Biosimilars Could Be in Jeopardy if ACA is Invalidated
AMCP’s roughly 8,000 members work diligently every day to improve patient care through the optimized use of medicines. As an organization, we also take a leading role in developing improvements to the overall delivery of care, which is no easy task given the size and complexity of our health care system.
Making improvements is what we’re all about. That’s why we’re concerned about efforts underway in the federal courts to invalidate the Patient Protection and Affordable Care Act (the ACA) without careful consideration of what comes next.
Regardless of our individual views on the politics behind this 2010 landmark law, the ACA has resulted in some widely accepted and even popular improvements to the system, including ensuring patients with pre-existing conditions can obtain coverage and the ability for adult children to remain on their parents’ health plans until 26 years of age.
Another improvement brought about by the ACA was the arrival of biosimilars in the U.S. The Biologics Price Competition and Innovation Act (BPCIA), which paved the way for the approval and marketing of biosimilars in the U.S., passed as a provision of the ACA.
Such improvements have become integral to our current health care system. But unfortunately, these may now be in jeopardy.
In December 2018, Texas district-court judge Reed O’Connor ruled in Texas et al. v. U.S. et al. that the individual mandate provision of the ACA was both unconstitutional and inseverable from the remainder of the law. That ruling could make the entire ACA unconstitutional, thereby invalidating the BPCIA. The ruling is still working its way through the courts and likely will be decided ultimately by the U.S. Supreme Court.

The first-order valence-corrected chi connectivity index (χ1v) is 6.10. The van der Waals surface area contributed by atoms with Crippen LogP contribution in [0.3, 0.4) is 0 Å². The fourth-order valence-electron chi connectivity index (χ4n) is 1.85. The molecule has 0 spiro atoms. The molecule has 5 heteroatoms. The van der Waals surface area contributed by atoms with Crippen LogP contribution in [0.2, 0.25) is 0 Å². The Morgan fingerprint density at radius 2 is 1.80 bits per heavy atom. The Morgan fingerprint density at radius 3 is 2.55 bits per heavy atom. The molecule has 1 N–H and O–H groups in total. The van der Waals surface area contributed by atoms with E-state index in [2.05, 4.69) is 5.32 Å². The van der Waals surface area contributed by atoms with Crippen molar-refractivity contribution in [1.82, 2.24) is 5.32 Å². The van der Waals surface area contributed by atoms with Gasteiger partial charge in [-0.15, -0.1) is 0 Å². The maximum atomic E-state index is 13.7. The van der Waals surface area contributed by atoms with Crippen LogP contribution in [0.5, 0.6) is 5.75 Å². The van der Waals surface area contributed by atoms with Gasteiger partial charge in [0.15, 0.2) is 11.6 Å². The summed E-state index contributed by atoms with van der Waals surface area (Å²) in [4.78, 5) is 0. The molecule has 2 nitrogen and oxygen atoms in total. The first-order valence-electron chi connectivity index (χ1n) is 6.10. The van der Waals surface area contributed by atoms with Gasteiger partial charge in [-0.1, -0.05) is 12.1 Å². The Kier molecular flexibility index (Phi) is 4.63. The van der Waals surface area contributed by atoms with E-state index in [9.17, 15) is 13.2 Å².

If the ruling on severability is upheld, the BPCIA would have to be reauthorized by Congress; otherwise, biosimilars currently on the market would essentially become unapproved products. While there would no doubt be immense pressure on Congress to reauthorize the Act given the cost savings biosimilars have the potential to create, the pathway to Congressional passage of a new law in our current divided Congress may not be an easy one. Recall that until the BPCIA was passed, Congress had not granted the FDA authority to create an approval pathway for biosimilars even though other developed countries had been approving biosimilars for several years. The Act itself, and especially the provisions around exclusivity periods, was hotly debated and the subject of intense lobbying efforts.
I admire the old adage that we shouldn’t “let the perfect be the enemy of the good.” The ACA may not be perfect, but the consequences of the collapse of the entire law cannot be overstated. Rest assured, AMCP will be watching this closely and managed care pharmacy’s voice will be heard.